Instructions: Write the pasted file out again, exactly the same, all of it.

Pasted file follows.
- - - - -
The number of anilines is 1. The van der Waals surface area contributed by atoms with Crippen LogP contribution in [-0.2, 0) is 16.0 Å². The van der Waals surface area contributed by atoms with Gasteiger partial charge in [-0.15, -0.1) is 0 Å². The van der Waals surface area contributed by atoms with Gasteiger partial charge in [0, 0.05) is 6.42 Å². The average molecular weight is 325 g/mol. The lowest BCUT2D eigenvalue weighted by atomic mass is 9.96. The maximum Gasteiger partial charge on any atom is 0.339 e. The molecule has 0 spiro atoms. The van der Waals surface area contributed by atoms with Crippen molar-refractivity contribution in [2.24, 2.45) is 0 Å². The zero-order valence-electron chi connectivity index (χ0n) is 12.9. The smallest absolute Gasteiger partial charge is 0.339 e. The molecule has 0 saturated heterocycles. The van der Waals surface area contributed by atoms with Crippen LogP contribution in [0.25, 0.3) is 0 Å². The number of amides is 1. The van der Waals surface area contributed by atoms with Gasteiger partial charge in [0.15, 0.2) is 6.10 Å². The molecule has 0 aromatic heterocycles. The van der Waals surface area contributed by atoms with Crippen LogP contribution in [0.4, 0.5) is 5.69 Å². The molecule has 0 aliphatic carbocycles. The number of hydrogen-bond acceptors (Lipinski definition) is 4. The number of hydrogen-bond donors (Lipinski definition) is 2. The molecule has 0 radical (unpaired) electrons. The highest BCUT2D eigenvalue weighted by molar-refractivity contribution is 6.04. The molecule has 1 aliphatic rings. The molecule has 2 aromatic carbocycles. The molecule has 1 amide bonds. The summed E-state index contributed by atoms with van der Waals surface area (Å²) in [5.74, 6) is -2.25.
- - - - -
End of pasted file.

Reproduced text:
The number of anilines is 1. The van der Waals surface area contributed by atoms with Crippen LogP contribution in [-0.2, 0) is 16.0 Å². The van der Waals surface area contributed by atoms with Gasteiger partial charge in [-0.15, -0.1) is 0 Å². The van der Waals surface area contributed by atoms with Gasteiger partial charge in [0, 0.05) is 6.42 Å². The average molecular weight is 325 g/mol. The lowest BCUT2D eigenvalue weighted by atomic mass is 9.96. The maximum Gasteiger partial charge on any atom is 0.339 e. The molecule has 0 spiro atoms. The van der Waals surface area contributed by atoms with Crippen molar-refractivity contribution in [2.24, 2.45) is 0 Å². The zero-order valence-electron chi connectivity index (χ0n) is 12.9. The smallest absolute Gasteiger partial charge is 0.339 e. The molecule has 0 saturated heterocycles. The van der Waals surface area contributed by atoms with Crippen LogP contribution in [0.25, 0.3) is 0 Å². The number of amides is 1. The van der Waals surface area contributed by atoms with Gasteiger partial charge in [0.15, 0.2) is 6.10 Å². The molecule has 0 aromatic heterocycles. The van der Waals surface area contributed by atoms with Crippen LogP contribution in [0.4, 0.5) is 5.69 Å². The molecule has 0 aliphatic carbocycles. The number of hydrogen-bond acceptors (Lipinski definition) is 4. The number of hydrogen-bond donors (Lipinski definition) is 2. The molecule has 0 radical (unpaired) electrons. The highest BCUT2D eigenvalue weighted by molar-refractivity contribution is 6.04. The molecule has 1 aliphatic rings. The molecule has 2 aromatic carbocycles. The molecule has 1 amide bonds. The summed E-state index contributed by atoms with van der Waals surface area (Å²) in [5.74, 6) is -2.25.